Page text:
Community Leaders Join Together to Develop Community Power New Hampshire

This article is authored jointly by a coalition of community representatives and supporting partners working to form Community Power New Hampshire

The information contained in this article is not intended as legal advice and may no longer be accurate due to changes in the law. Consult NHMA's legal services or your municipal attorney.

New Hampshire’s Community Power law (SB 286; RSA 53-E) became effective October 1, 2019. It authorizes local governments (cities, towns, and counties) to become the default electricity provider for their residents and businesses — to offer innovative customer services and programs that communities want, to competitively procure electricity supply, and to work with regulators, utilities and competitive businesses to modernize our electrical grid and market infrastructure.

Community Power graphic

Unlocking the full range of municipal authorities enabled by RSA 53-E could be a game changer for our communities, local infrastructure and the competitive retail electricity market. Successful implementation requires coming up to speed on industry best-practices, navigating complex regulations, coordinating across utilities, and contracting for an array of sophisticated services. That takes a level of expertise and scale beyond the capacity of many municipal governments — now more than ever, given the COVID-19 crisis and our economic outlook.

We believe that joining together to launch Community Power programs is the surest way to create a more coordinated, competitive, decarbonized, and locally governed electricity sector. That’s why our group — representing energy committees, town managers and sustainability staff, elected officials, city energy managers, county administrators, and regional planning commissions — is developing Community Power New Hampshire (CPNH).

CPNH is being designed as a new joint action legal entity — governed by communities to serve communities under a voluntary and flexible membership structure — to clear the way for cities, towns, and counties across New Hampshire to launch Community Power programs in 2020 and 2021. Each community will help oversee the enterprise, while controlling their individual electricity rates, program services and policy goals. Once formed, CPNH will competitively enlist best-in-class service providers to support the launch of initial Community Power Programs and provide new members with a menu of services. As CPNH grows, all members will benefit from greater economies of scale, proven best-practices and expert regulatory and policy engagement — all of which supports the evolution of our statewide competitive retail market.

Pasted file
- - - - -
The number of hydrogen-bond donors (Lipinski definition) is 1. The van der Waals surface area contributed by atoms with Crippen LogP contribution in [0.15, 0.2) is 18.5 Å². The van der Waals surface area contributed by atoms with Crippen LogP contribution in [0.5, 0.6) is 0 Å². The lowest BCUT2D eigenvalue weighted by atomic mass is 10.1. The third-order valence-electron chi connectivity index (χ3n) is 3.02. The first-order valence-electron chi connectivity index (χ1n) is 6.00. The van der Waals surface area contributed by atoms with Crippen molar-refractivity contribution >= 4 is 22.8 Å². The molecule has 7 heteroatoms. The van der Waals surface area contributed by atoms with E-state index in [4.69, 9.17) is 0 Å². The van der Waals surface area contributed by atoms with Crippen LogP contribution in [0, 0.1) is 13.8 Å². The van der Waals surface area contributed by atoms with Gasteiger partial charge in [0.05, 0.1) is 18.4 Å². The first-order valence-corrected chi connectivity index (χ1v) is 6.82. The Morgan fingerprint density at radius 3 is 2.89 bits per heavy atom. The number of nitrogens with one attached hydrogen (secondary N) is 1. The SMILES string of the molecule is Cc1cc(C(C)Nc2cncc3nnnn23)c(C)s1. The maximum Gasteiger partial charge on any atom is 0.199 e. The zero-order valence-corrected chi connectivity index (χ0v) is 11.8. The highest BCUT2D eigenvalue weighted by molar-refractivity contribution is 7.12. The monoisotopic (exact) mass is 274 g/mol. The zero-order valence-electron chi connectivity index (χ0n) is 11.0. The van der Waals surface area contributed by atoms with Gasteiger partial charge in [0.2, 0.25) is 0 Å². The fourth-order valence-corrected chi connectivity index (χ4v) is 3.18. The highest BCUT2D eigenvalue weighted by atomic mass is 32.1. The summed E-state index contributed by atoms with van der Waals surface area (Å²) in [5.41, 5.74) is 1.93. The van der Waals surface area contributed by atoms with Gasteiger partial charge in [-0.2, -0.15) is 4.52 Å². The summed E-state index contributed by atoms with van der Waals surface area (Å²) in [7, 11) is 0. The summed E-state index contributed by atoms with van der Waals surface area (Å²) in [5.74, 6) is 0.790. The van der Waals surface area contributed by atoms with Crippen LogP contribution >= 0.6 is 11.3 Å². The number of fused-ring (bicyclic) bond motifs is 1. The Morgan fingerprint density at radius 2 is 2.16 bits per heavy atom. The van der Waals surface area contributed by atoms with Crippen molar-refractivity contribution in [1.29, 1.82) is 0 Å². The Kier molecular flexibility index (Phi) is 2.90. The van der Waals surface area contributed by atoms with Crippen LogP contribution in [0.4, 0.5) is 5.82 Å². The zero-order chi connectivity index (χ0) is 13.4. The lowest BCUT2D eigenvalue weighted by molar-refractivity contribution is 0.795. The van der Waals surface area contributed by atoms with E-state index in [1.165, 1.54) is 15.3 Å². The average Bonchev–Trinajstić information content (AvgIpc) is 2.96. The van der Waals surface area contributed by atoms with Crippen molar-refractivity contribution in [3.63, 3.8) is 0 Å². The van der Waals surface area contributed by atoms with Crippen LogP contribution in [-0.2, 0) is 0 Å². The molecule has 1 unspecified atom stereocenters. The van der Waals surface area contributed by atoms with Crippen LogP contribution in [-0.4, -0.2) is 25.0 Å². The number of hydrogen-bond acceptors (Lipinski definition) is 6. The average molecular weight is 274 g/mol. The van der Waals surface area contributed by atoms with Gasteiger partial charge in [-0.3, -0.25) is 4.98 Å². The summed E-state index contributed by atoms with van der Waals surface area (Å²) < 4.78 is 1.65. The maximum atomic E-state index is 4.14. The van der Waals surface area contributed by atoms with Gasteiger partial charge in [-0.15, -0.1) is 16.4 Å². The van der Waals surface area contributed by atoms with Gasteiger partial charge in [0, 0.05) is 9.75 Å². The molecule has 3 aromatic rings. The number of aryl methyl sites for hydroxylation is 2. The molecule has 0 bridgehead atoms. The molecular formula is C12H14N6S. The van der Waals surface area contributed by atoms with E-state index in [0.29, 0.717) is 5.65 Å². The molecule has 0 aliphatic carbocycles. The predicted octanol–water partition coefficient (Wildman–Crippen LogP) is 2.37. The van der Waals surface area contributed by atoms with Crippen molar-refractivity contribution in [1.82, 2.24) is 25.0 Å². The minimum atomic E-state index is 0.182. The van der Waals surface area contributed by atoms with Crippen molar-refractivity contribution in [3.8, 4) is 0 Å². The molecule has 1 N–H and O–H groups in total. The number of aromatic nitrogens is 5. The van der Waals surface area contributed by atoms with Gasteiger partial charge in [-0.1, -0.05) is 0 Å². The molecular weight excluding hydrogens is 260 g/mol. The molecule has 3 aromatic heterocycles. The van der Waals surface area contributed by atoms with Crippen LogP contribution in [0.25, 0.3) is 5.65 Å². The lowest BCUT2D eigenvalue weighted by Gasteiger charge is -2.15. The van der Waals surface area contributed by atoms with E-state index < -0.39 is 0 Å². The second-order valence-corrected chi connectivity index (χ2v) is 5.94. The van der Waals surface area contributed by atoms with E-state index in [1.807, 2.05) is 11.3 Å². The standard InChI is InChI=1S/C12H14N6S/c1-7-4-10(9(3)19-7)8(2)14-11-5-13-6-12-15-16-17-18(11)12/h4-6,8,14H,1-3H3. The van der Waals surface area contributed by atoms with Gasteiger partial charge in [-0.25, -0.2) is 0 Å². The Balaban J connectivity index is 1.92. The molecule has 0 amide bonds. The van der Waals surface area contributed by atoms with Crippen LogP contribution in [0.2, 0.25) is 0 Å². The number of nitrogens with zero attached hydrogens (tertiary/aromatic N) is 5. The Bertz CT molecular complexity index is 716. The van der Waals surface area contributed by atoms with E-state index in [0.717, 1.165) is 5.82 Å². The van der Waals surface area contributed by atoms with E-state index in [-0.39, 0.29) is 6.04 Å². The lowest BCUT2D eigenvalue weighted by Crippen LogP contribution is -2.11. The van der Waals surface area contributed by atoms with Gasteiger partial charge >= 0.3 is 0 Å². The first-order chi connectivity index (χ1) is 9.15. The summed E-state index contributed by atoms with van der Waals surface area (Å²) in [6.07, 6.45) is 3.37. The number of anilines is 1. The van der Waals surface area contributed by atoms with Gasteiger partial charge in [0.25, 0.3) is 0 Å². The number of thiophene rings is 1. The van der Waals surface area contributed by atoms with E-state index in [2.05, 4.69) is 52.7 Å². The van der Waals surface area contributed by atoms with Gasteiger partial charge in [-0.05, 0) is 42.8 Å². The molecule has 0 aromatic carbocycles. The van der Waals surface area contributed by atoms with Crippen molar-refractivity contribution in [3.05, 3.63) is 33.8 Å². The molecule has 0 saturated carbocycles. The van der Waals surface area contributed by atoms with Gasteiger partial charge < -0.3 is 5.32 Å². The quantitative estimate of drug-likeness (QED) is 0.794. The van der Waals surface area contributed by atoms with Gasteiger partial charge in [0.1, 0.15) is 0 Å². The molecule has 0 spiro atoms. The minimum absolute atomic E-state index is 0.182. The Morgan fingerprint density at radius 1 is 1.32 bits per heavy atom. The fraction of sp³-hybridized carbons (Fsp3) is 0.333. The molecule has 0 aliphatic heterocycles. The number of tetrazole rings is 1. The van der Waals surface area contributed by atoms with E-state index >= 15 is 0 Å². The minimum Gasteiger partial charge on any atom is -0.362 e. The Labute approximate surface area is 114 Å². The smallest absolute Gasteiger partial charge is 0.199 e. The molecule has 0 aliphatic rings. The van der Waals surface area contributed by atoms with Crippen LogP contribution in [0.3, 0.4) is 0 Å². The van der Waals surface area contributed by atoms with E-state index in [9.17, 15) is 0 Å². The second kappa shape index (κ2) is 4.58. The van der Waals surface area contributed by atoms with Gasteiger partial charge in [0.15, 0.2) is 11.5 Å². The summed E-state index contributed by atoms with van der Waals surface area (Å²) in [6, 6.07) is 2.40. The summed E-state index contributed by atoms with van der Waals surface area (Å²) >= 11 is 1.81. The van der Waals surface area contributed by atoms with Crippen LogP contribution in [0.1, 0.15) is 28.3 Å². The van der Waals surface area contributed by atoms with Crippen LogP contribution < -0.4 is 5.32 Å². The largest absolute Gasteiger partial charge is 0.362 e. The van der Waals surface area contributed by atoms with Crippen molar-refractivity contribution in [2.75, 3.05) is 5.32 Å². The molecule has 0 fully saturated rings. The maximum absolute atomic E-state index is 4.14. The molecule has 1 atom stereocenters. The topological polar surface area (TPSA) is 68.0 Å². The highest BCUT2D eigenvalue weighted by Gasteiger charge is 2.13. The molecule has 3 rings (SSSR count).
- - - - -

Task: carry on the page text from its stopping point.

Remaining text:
To guide the design of CPNH, we have identified the following goals for Community Power Programs (CPPs), some of which may be prioritized over others by different communities:

  1. Strengthen local control and choice: CPPs may craft their own energy portfolios and evolve them over time, set rates for their customers, and allocate surplus revenues for their community.
  2. Control and reduce cost:  CPPs will have access to competitive rate offerings relative to their utility’s de-fault energy service, and the ability to better manage electricity cost drivers (e.g. capacity costs).
  3. Accelerate decarbonization through renewable energy: CPPs may procure renewable energy by purchasing Renewable Energy Credits, contracting with existing renewable energy generators, or enabling construction of new renewable energy systems.
  4. Stimulate competitive, local markets to benefit customers and communities: CPPs will enable market-driven innovation in customer services and distributed energy technologies (including dynamic and real-time pricing options, onsite generation, energy storage, electrification of transportation and heating sectors, and energy efficiency).